Author: Arndt Politke
We’re underway with 2018 and if you’re at all interested in tech, you’ve probably already read about the latest developments in the market.
However, you might want to take a look at what we have in stall for you. Using our world-renowned point of sales insights, we‘ve put together a guide to the major trends from last year and what to watch out for in the months to come.
They may have been around for a while, but these devices are still having a massive impact on today’s tech industry. Last year, manufacturers sold a whopping 1.460 billion smartphones at an average price of USD 323, with demand in Emerging Asia and Eastern Europe boosting sales in this market. Meanwhile, consumers in North America, Western Europe and Developed Asia are purchasing premium models with improved features such as larger screens, better processing power and longer battery life. In countries like Russia and India, the sales of cheaper smartphones are gaining importance.
Feature phones are not over the hill either. These products are proving to be particularly popular among the elderly in developed markets.
The increase in tablet sales and the drop in demand for PCs were big stories in the tech world a few years ago, but it seems tablets have hit their peak.
Retail channel sales of media tablets fell globally by 18% in 2017 when compared to the previous year (Jan-Oct). This was due to a severe decline in emerging markets, where these products account for 34% of the demand for computers (desktops, laptops and tablet computers). While tablets are still popular and often the go-to device for media consumption on the go, the steady rise of this product group appears to have come to a stop.
This trend overlaps with the resurgence of personal computer sales, predominately ultra-thin notebooks. Driven by Western Europe and APAC, these products account for 10% of the global retail demand (excluding North America).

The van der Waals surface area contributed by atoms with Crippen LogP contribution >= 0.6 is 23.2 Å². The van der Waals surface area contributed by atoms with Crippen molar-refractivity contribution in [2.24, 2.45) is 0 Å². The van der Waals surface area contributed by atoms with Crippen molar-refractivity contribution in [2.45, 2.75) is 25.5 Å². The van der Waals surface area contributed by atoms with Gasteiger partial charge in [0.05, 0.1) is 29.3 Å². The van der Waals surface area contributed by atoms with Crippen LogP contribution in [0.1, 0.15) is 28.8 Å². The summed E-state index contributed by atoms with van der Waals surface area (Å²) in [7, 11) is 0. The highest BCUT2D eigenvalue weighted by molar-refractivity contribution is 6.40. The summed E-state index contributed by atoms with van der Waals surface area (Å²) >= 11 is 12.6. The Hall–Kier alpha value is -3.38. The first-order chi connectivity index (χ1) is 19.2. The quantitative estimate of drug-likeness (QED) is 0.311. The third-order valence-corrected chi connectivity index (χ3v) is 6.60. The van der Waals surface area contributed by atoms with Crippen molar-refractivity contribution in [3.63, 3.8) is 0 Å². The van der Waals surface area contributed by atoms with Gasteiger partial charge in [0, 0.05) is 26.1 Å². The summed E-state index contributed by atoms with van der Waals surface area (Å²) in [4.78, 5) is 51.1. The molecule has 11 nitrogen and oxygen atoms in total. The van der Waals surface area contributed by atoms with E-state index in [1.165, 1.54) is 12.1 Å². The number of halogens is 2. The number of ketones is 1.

Consumers are looking for bigger TVs, especially in China, where it’s expected they will push the average screen size to 54.1 inches by 2020. But these products are not only getting bigger, they are getting smarter – 68% of all TVs sold are now “smart”.
The idea of the smart home will continue to grow in other areas too. Smart appliances and Internet of Things devices are experiencing triple digit growth rates as people are starting to buy into the industry vision for the connected home. That’s especially true in the United States, which – despite consumer skepticism – remains the largest market for smart devices.
For virtual reality, consumers are still waiting for the must have content and applications to arrive.
However, given recent announcements from leading entertainment studios, such as VR storytelling in films and the broadcasting of sports matches in VR, this is likely to change in 2018. It’s also expected that stand alone and untethered devices will come into play, for example the Oculus Go.
Meanwhile, the market is split between cheap VR head mounts where users can use their smartphones and more expensive head mounted displays for gaming. Due to weak sales of head mounted devices in 2017, this category has shown only moderate volume growth year-on-year with +2% in units. Nevertheless, a 19% increase in value indicates that the market is heading towards devices that are more sophisticated. In fact, their sales share increased from 17% in 2016 to 27% in 2017.*
Another fascinating insight is that the main sales channel for premium devices is not online anymore, but the real world, i.e. offline retail stores. For VR, it appears the immediate real-life experience of the technology is an important factor in turning buyers on to virtual reality. In Europe in 2017, 50% of sales for head mounted displays came from offline outlets (compared to 39% in 2016).*
*GfK POS data 10 European Countries 2016, 2017